Staffing Shortages and STEM
STEM is one of the areas where teachers were already most needed, with most schools reporting they don’t have enough STEM teachers or struggle to retain them. Given that not enough qualified STEM professionals are available to fill future jobs, more and more STEM teachers will be needed, not less.
In particular, schools in impoverished and rural areas may have the most significant challenges attracting and retaining STEM teachers. These challenges are compounded further by the lack of resources and opportunities that students in schools with more resources receive.
How We Can Help Students Now
It will take a lot of work and time to turn the tide on staffing shortages, but we must do what we can to help now. Private organizations like C-STEM and community-focused businesses will prove crucial in helping where they can. At C-STEM, we provide supplemental support with competitions, toolkits, camps, and more. If there’s a school looking to boost its STEM efforts, we’re there to help wherever we can.
C-STEM community partners play a significant role by financially stepping up to help and sharing STEM professionals to offer their leadership and mentorship to students. We work closely with these partners to keep abreast of the pulse of STEM, both here in Houston and as a larger community, to make the most significant impact we can.
Finally, awareness, listening, and speaking up go a long way. If you’re a parent who sees your child’s school suffering from staffing losses, speak up and see how you can help. If you hear of children losing transportation or meals because of staffing, we all need to step up and figure it out together.
Long-Term Change is Needed
Two major things need to happen regarding the future: 1.) School teachers and staff need better incentives, and 2.) Teaching as a profession needs to be upgraded.
With the cost of college continuing to skyrocket, it’s not surprising we’re seeing fewer teachers, especially in low-income areas. However, offering more scholarships, grants, student loan forgiveness, and incentives to qualified applicants can help infuse new vitality into areas where it’s needed most.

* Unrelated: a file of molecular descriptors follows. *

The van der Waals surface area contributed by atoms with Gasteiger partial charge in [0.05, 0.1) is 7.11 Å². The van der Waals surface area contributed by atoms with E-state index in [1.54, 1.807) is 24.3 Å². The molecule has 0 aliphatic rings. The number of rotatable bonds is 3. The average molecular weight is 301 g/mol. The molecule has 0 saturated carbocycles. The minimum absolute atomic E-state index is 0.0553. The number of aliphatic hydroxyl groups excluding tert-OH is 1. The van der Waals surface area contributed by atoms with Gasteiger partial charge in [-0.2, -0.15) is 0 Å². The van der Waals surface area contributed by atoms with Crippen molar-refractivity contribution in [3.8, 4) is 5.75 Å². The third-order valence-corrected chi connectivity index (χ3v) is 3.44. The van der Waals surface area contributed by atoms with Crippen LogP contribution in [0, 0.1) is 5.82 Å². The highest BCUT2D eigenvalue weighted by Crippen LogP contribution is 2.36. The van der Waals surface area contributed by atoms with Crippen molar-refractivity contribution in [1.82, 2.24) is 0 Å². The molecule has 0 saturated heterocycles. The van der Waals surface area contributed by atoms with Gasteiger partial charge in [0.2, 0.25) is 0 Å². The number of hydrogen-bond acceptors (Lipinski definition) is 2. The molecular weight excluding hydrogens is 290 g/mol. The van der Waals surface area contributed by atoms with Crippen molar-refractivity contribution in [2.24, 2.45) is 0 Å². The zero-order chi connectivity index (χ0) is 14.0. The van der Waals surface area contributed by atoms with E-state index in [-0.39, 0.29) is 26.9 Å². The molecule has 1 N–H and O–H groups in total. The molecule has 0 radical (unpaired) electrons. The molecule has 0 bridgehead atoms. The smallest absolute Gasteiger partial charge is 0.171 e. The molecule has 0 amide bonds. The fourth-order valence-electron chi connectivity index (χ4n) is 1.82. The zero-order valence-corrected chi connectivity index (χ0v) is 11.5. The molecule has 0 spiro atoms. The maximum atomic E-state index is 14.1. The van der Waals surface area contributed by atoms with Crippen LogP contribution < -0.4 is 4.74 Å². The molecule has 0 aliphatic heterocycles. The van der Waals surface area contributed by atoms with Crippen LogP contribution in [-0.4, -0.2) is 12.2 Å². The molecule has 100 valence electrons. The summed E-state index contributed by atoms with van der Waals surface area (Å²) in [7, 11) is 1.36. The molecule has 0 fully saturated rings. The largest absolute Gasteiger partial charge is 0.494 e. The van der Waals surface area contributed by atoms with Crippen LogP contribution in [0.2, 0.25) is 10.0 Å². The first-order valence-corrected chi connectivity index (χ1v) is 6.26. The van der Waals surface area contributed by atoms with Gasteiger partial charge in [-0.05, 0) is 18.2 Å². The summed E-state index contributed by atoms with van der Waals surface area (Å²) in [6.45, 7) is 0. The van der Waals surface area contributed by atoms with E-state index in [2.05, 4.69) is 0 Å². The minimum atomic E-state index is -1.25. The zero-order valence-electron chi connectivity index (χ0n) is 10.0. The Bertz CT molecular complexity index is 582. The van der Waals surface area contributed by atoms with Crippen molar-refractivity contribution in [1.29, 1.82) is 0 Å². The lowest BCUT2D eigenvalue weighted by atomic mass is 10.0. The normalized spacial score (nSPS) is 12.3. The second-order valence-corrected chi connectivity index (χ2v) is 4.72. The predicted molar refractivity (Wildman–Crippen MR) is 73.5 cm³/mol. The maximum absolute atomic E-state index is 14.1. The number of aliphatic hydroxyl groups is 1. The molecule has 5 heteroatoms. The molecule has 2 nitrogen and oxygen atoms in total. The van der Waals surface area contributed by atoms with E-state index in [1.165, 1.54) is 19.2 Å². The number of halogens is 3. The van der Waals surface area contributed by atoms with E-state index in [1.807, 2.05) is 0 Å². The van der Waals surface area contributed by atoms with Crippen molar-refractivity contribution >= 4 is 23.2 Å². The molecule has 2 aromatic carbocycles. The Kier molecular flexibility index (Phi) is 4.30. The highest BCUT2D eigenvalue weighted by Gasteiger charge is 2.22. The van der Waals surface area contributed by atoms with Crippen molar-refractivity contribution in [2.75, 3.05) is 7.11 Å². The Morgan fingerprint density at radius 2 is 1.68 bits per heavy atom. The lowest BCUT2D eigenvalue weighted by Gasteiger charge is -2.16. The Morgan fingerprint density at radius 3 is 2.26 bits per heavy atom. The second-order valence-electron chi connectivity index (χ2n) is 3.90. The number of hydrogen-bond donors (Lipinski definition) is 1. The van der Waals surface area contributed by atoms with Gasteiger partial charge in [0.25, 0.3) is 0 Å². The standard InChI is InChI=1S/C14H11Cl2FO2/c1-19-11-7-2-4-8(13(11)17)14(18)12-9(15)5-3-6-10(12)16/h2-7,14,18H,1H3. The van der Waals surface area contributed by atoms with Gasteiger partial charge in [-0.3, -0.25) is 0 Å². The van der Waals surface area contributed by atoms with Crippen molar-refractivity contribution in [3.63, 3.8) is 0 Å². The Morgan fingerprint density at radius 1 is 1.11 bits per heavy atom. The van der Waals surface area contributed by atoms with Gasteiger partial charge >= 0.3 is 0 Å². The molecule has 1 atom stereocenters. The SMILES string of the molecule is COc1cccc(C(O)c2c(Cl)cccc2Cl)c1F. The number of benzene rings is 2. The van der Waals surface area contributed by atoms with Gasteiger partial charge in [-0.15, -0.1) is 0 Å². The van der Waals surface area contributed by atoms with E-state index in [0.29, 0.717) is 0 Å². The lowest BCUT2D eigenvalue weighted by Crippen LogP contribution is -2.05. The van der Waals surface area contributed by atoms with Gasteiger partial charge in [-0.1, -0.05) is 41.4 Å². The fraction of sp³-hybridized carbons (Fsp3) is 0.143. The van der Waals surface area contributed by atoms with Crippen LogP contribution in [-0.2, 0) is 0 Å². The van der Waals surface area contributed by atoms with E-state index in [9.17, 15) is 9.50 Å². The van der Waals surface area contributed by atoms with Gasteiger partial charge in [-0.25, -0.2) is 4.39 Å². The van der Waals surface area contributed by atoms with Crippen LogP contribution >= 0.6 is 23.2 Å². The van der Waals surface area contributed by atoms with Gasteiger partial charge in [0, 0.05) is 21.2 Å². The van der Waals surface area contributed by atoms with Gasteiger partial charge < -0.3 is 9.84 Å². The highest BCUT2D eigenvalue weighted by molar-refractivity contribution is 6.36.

Teacher pay increase and that of staff is a must. In the wake of COVID-19, it has become clear to the world how essential building staff is, and their pay should reflect such. Additionally, showing of appreciation for both teachers and staff is also lacking. Some ways to show appreciation could include more professional development and advancement opportunities, such as sabbaticals for research and development, more flexibility for time-off, and additional pathways to leadership.
Teaching is Also a STEM Career
Finally, we talk a lot here at C-STEM about promoting interest in STEM fields, but it’s also important to remember that STEM educators are a crucial piece of that. We need math and science teachers as much as engineers and doctors. Highlighting education careers for students, especially with more scholarships and resources for making those careers a reality, could help change how the future looks.
As a former teacher myself and someone who speaks with teachers very often, I know firsthand the struggles of our educators. I also know that within every teacher rests the passion that drove them to the field of education. The passion within teachers can be ignited (or reignited) with proper support, compensation, and appreciation of the teaching profession. We must honor that by doing all we can to help address the devastating effects of these staffing shortages.